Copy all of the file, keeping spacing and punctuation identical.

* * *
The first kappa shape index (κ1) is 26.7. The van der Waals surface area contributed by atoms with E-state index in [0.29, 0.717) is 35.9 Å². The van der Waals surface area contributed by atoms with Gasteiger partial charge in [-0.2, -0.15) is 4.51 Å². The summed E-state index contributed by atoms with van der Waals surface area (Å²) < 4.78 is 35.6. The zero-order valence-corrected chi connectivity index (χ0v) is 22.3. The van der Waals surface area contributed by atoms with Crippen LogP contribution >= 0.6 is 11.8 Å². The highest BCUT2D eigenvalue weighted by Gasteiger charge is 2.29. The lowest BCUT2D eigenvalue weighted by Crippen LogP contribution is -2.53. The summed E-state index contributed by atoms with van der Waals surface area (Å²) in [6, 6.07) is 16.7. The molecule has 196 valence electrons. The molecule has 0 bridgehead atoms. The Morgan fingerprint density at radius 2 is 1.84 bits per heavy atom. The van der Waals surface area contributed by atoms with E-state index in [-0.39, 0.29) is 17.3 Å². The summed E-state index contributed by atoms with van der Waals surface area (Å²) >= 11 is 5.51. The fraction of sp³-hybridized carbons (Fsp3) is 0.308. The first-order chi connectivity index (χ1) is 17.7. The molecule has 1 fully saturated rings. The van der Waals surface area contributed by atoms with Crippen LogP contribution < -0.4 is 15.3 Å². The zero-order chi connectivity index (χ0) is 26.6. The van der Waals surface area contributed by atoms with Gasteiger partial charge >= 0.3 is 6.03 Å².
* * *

The first kappa shape index (κ1) is 26.7. The van der Waals surface area contributed by atoms with E-state index in [0.29, 0.717) is 35.9 Å². The van der Waals surface area contributed by atoms with Gasteiger partial charge in [-0.2, -0.15) is 4.51 Å². The summed E-state index contributed by atoms with van der Waals surface area (Å²) < 4.78 is 35.6. The zero-order valence-corrected chi connectivity index (χ0v) is 22.3. The van der Waals surface area contributed by atoms with Crippen LogP contribution >= 0.6 is 11.8 Å². The highest BCUT2D eigenvalue weighted by Gasteiger charge is 2.29. The lowest BCUT2D eigenvalue weighted by Crippen LogP contribution is -2.53. The summed E-state index contributed by atoms with van der Waals surface area (Å²) in [6, 6.07) is 16.7. The molecule has 196 valence electrons. The molecule has 0 bridgehead atoms. The Morgan fingerprint density at radius 2 is 1.84 bits per heavy atom. The van der Waals surface area contributed by atoms with E-state index in [-0.39, 0.29) is 17.3 Å². The summed E-state index contributed by atoms with van der Waals surface area (Å²) >= 11 is 5.51. The fraction of sp³-hybridized carbons (Fsp3) is 0.308. The first-order chi connectivity index (χ1) is 17.7. The molecule has 1 fully saturated rings. The van der Waals surface area contributed by atoms with Crippen LogP contribution < -0.4 is 15.3 Å². The zero-order chi connectivity index (χ0) is 26.6. The van der Waals surface area contributed by atoms with Gasteiger partial charge >= 0.3 is 6.03 Å².